Desert Vista's Kendall Love, in white against Mountain Pointe's Torr Capittelli, has been a nice boost to the Thunder lineup since transferring from Indiana. Jason P. Skoda

Kendall Love and his family moved back to Arizona to have a better opportunity.

He has a great one this weekend.

The Desert Vista junior 135-pounder has eased to a 4-0 record with three pins and a forfeit while showing great quickness, athleticism and a tireless attack.

But he is still a relative unknown at the state level.

With the Thunder competing in the always tough Moon Valley Invitational this weekend, Love will have a chance to show how much he has grown since moving back from Indiana.

Some of the top programs in the state, like Tempe Corona del Sol, Mesa, Queen Creek and host Moon Valley, in the field the level of wrestling should provide a good test.

"I am excited for the competition," Love said. "We have been working hard, training for six months for tournaments like this. I want to get to the top and this is a chance to see where I am at."

Love is the sixth seed in his weight class behind Camp Verde state champion Roman Bux, Mesa's John Ordaz, Moon Valley's Tobias Banayat and Lakeside Blue Ridge's Cody Onley.

It's a good amount of talent, but it is in the same range of competition Love faces daily in the Thunder wrestling room as he drills mostly with state qualifier Cooper Gardner (130) and state champion Robbie Mathers (125).

"When they go together it is a pretty fierce group," Desert Vista coach David Gonzalez said. "Nobody wants to give up a takedown or any points at all. They are pushing each other and it is making everyone better."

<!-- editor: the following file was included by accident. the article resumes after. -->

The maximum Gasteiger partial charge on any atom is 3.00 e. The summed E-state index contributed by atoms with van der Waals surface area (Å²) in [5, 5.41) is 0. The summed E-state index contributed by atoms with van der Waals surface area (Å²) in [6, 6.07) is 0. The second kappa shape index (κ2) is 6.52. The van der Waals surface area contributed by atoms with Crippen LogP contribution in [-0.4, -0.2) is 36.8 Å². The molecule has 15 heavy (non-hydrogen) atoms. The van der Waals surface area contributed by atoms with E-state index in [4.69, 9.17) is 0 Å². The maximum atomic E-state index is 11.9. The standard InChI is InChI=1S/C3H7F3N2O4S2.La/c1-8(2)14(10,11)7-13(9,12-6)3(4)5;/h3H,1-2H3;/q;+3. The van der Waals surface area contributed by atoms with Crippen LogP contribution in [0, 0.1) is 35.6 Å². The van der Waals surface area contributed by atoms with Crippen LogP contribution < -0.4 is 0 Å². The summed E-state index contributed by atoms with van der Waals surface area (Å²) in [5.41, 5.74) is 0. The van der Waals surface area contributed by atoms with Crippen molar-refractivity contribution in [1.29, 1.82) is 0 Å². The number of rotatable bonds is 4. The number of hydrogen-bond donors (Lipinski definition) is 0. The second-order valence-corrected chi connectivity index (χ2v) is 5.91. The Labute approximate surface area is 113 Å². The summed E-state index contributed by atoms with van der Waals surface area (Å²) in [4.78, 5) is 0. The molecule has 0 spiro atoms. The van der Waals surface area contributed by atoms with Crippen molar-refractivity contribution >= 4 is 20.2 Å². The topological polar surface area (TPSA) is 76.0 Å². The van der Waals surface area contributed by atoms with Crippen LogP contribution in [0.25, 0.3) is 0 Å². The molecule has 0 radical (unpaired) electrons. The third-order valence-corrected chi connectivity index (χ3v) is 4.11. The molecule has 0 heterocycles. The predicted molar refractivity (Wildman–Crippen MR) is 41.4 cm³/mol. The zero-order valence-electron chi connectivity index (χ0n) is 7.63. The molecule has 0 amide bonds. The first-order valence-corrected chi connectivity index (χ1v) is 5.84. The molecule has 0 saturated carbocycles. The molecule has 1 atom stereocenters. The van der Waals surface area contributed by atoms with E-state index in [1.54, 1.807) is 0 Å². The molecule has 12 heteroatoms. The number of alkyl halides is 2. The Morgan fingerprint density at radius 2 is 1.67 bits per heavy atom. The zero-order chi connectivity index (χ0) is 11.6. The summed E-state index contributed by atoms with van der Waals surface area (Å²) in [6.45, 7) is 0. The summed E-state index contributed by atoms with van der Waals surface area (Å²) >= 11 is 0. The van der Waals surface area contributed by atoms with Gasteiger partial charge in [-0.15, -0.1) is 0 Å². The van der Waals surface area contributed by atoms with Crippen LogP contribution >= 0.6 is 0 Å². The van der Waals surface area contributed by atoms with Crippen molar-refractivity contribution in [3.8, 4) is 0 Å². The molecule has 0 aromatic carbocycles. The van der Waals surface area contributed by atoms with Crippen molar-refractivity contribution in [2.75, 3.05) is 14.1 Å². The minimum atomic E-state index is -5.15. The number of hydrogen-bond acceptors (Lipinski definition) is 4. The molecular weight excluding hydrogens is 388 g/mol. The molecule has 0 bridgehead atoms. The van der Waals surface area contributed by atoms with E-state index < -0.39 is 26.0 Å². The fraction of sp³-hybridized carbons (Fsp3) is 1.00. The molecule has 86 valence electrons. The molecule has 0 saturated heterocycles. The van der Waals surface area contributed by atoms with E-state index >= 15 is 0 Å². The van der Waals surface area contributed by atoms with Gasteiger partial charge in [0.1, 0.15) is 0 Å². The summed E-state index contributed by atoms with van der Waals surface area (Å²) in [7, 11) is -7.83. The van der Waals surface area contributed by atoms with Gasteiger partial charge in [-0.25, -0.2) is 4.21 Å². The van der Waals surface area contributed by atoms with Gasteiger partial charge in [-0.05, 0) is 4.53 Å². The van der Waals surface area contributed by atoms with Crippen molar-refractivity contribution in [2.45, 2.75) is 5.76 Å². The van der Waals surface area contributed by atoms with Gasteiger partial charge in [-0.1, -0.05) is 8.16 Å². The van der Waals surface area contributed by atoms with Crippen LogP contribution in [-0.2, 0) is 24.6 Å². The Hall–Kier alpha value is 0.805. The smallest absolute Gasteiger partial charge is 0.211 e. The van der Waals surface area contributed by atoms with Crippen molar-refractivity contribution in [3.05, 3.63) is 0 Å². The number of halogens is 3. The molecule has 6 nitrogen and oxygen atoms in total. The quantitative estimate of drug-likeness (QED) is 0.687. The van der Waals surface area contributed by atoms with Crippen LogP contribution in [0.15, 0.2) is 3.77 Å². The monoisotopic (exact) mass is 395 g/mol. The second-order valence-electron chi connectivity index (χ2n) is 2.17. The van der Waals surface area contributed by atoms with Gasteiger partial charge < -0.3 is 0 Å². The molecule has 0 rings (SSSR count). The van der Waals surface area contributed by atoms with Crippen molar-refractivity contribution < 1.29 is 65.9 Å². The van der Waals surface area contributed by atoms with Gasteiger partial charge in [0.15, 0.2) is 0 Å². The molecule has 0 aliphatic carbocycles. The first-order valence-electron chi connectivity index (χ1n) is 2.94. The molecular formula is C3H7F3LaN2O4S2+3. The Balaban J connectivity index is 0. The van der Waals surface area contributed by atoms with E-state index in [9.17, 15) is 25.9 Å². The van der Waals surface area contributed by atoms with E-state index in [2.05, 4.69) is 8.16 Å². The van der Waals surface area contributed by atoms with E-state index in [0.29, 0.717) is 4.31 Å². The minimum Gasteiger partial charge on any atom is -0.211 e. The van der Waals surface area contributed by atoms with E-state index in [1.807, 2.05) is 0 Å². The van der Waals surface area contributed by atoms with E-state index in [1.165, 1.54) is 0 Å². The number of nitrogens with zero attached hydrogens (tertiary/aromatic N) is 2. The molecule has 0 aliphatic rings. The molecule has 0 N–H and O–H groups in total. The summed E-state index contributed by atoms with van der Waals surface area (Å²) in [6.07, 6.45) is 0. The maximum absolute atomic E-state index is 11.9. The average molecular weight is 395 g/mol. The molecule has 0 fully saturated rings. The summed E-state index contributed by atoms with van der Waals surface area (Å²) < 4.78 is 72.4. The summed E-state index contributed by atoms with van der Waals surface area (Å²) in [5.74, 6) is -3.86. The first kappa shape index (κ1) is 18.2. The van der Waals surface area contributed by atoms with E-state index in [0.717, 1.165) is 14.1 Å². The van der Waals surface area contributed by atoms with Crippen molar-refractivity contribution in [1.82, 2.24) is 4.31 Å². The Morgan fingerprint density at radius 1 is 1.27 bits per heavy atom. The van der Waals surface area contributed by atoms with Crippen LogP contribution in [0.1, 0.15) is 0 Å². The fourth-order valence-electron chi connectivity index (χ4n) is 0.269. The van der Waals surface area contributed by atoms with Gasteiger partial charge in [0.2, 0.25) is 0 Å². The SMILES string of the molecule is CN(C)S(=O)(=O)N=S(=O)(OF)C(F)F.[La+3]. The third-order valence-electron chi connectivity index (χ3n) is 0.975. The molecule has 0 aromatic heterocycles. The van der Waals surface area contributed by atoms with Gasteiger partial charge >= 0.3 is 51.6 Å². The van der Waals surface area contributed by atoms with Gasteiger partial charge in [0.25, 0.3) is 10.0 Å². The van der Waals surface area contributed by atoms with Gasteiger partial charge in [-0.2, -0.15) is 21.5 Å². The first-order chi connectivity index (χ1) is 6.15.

Mathers said the live wrestling in the practice room is where all wrestlers make their biggest improvements and having Love in the mix has made it more intense.

"He is so athletic," said Mathers, who won the Class 5A Division I 112-pound title last season. "You hit a shot that you get on most wrestlers, but he gets out of it. It has made me faster trying to set him up."

Love didn't start wrestling until the eighth grade and went 13-3 that first season after starting 0-2. He made varsity at Center Grove High in Greenwood, Indiana, as a freshman and fared well. As a sophomore, Love took second in the state.

"I surprised some people because I have only been wrestling a few years and it is a sport where a lot the kids start real young," Love said. "It's something that just came natural I guess. When I started winning I couldn't get enough."

Love, who was born in Chicago, moved to Arizona as a youngster and moved to Indiana five years ago, believes he has found a new level since joining the Desert Visa program.

"The practices are a lot harder and they are really working with me on getting my moves down," he said. "The competition here is probably better (than Indiana) and that's going to make me better."

Gonzalez said they are trying to get Love to become a better overall wrestler instead of relying mostly on his quickness.

"He is learning to be a technical wrestler," Gonzalez said. "He is a very athletic kid, but we need him to be a little more tactical as well and strategize so he can be more dominant."

Love, who finished fourth at the Disney Duals in June, knows becoming more of technician is what is going to take him to the next level and that's the whole reason the family (his mom, Tonnita, brother Najee, and aunt Tanja Renee) made the decision to come back to Arizona.

"I have to pick up different moves, expand my style and become more well-rounded," Love said. "I want to be a two-time state champ and I have work hard to get there. We came out here because there are more opportunities.

"It's make it or break it time."

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